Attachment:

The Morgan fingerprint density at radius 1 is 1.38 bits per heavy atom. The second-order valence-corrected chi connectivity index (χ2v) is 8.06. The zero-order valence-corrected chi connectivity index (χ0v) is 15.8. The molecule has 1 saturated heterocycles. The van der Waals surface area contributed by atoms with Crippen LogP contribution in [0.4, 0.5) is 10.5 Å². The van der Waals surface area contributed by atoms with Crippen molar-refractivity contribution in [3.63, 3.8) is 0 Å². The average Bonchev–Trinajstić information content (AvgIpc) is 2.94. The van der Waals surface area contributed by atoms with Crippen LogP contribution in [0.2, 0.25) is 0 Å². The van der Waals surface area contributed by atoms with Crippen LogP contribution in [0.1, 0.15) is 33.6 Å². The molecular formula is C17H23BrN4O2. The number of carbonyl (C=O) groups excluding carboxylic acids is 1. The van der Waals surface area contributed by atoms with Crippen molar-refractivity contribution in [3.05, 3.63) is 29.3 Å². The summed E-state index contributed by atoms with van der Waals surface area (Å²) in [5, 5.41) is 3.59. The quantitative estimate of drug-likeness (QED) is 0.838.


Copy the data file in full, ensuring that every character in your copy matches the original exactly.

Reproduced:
The Morgan fingerprint density at radius 1 is 1.38 bits per heavy atom. The second-order valence-corrected chi connectivity index (χ2v) is 8.06. The zero-order valence-corrected chi connectivity index (χ0v) is 15.8. The molecule has 1 saturated heterocycles. The van der Waals surface area contributed by atoms with Crippen LogP contribution in [0.4, 0.5) is 10.5 Å². The van der Waals surface area contributed by atoms with Crippen molar-refractivity contribution in [3.63, 3.8) is 0 Å². The average Bonchev–Trinajstić information content (AvgIpc) is 2.94. The van der Waals surface area contributed by atoms with Crippen LogP contribution in [0.2, 0.25) is 0 Å². The van der Waals surface area contributed by atoms with Crippen LogP contribution in [0.1, 0.15) is 33.6 Å². The molecular formula is C17H23BrN4O2. The number of carbonyl (C=O) groups excluding carboxylic acids is 1. The van der Waals surface area contributed by atoms with Crippen molar-refractivity contribution in [3.05, 3.63) is 29.3 Å². The summed E-state index contributed by atoms with van der Waals surface area (Å²) in [5, 5.41) is 3.59. The quantitative estimate of drug-likeness (QED) is 0.838.